Apr 28

I recently became aware of a situation that was pretty upsetting, even though it happened to someone I don’t know and never met. A friend of a friend passed away and left her brother a sum of money in a trust. The brother, disabled, and not working, panicked, and took the money out. Now, when I first heard this, I thought that since it was in a trust, he may have some capital gains due, but that should be minimal. What happened was that the trust held the deceased woman’s IRA, so every last cent was taxed as ordinary income. Even though he had no other income, his tax bill was well over $40,000. A peek at Fairmark tells me that in 2008, one can have $8950 income not be taxed at all (this figure is the sum of the single exemption and standard deduction). The next $8025 is taxed at 10%. So this poor soul could have withdrawn $16,975, rising a few hundred each year, and paid about $800 in tax. The interest alone on the $40,000 would pay his taxes each year. It’s unfortunate that he started asking for advice well after the withdrawal was made, as he could have rolled this money into a beneficiary IRA within 60 days of the withdrawal.

The lesson here, when a loved one passes away, take a breath, don’t panic. Mourn, and take some time. Ask questions and understand where the money, stock, real estate is, before making any decisions you are likely to regret. I hope you can learn from this person’s mistake.

Joe

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10 Responses to “On my Death, Please, Take a Breath”

  1. JAL Says:

    Joe,

    In a retirement planning book I read recently, the author related a story of a young man who inherited a sizable IRA from someone other than his spouse, and he managed to somehow roll it into his own existing IRA at another brokerage or bank. He didn’t know any better and presumably was acting without bothering to read any of the handy IRS publications available or without seeking expert tax planning advice. I realize “roll” is not the correct technical term for what he did with the money.

    This transaction wasn’t caught for some number of years until an alert financial planner at a brokerage firm he later transferred his IRA to noticed the mistake made earlier and dutifully reported it to the IRS.

    The young man not only had to pay regular income taxes and the 10% early IRA withdrawal penalty, he also had to pay additional penalties and interest for failing to report the withdrawal in the year it occured.

    Needless to say it was very very expensive and painful mistake… effectively decimating the inherited IRA.

    Regards,

    JAL

  2. JOE Says:

    I will work on an article for my May main web post describing the method used for inherited IRA. Thank-you for pointing out that risk.
    Joe

  3. Rachel @ Master Your Card Says:

    I would certainly seek professional advise on this one. I know that in the UK, if you inherit anything you have to pay inheritance tax and there are ways to get around this legally but it is important to check things out before you risk breaking the law.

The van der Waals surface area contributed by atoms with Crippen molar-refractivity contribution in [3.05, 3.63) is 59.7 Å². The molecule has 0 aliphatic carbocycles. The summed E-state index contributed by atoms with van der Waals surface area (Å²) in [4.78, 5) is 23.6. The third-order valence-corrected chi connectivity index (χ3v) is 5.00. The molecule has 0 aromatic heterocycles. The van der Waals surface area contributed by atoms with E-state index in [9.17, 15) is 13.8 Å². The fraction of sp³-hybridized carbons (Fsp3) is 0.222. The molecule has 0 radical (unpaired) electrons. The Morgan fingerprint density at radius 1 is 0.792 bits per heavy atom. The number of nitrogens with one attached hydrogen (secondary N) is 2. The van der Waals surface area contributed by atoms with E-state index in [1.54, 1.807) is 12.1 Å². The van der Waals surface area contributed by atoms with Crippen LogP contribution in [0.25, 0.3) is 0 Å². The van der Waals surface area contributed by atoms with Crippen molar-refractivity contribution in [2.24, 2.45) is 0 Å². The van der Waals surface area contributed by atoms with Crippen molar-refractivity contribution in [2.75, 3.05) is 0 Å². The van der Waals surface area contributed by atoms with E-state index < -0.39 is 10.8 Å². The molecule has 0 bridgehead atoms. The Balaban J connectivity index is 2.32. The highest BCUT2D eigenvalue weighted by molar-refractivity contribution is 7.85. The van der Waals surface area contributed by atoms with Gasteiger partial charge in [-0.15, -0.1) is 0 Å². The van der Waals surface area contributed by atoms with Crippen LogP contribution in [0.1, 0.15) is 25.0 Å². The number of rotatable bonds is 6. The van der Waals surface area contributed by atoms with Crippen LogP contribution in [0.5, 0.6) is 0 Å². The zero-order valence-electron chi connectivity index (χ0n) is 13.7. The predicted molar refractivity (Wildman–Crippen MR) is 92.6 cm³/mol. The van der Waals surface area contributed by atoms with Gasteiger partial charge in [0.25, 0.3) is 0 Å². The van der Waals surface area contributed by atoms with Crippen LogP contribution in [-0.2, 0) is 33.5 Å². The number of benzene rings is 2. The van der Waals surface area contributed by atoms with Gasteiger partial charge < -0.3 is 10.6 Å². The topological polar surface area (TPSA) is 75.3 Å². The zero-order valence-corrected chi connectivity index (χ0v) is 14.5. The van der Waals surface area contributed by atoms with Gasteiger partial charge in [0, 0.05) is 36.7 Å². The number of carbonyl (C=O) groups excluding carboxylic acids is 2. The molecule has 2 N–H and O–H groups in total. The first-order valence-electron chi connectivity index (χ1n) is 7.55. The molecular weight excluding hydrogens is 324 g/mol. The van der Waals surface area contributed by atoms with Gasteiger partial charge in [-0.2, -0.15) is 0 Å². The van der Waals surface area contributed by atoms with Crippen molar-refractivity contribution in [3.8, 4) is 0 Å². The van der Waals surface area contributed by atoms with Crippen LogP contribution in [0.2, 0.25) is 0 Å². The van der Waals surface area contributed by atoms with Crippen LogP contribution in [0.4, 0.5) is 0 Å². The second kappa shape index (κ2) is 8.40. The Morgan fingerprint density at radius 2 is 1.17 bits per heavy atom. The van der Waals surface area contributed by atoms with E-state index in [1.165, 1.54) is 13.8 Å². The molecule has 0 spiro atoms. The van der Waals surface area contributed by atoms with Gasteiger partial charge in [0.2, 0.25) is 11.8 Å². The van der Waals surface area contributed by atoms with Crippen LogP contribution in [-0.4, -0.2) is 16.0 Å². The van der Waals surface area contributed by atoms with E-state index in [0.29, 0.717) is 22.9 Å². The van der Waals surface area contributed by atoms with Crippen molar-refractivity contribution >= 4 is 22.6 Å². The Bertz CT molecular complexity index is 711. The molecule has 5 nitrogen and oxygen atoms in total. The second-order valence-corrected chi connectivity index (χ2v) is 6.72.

4. JOE Says:

    Rachel, it’s always good to get professional advice and not rely on the kindness of bloggers. But – most people don’t know they are about to make a mistake, the opening of the IRA (Which you know is a retirement account) is an every day occurrence, and the initial account is often opened with a thousand dollars or less. In this case, my warning is to help them at least get the initial set up correct, have the beneficiary details set up to avoid a problem down the road. Also, in the States, the tax is paid by the estate of the deceased, not the beneficiary. Again, it’s the IRA that causes confusion, as the money passes with no tax if done right, but is then taxed upon withdrawal. Thanks, again, for visiting.
    Joe

  5. * How To Avoid Inheritance Tax Says:

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  6. Kelly Says:

    Excellent advice, Joe!

  7. Bralyn Says:

    Can someone put in a will that they want you to be a beneficiary on their life insurance policy but not change it? I think this is what someone did and not sure what to do here. Person has passed away within two weeks ago and although policy is small, would need policy to bury him. Other beneficiary was old flame from 30 years ago. Will I have any rights? Other people heard him say he wanted to change this but what good will this be. Thanks.

  8. JOE Says:

    No. Retirement accounts and life insurance need named beneficiaries. That said, if the deceased owned his own policy, with no beneficiary, the insurance goes back to his estate and would be distributed via will.

  9. Leah OHearn Says:

    I am the beneficiary of my husband’s (2) IRAs. This is our 2nd marriage each. I wish to leave the IRAs to my son, should we die simultaneously. Would I designate that in my Will?

    I don’t believe my husband would be willing to have my son’s name on the IRA as a contingent beneficiary. He was reluctant to leave anything to me.

  10. Joe Says:

    No!
    The best way to leave any qualified plan is via designated beneficiary designation on the account itself. Hubby as 100% primary, if that’s what you wish, and son 100% contingent beneficiary. And you should leave a note, or better yet, have a conversation with your son, explaining that this money can be taken over his lifetime when you pass. If it’s all pretax, he’ll minimize his tax bill by taking out a small amount each year, the RMD for a beneficiary.

    Who is hubby’s contingent beneficiary? If he has no children of his own and doesn’t have any animosity to your son, why wouldn’t he make him contingent? If he wants your son left out, he should choose a charity or a friend, either way, I’d have a contingent listed.

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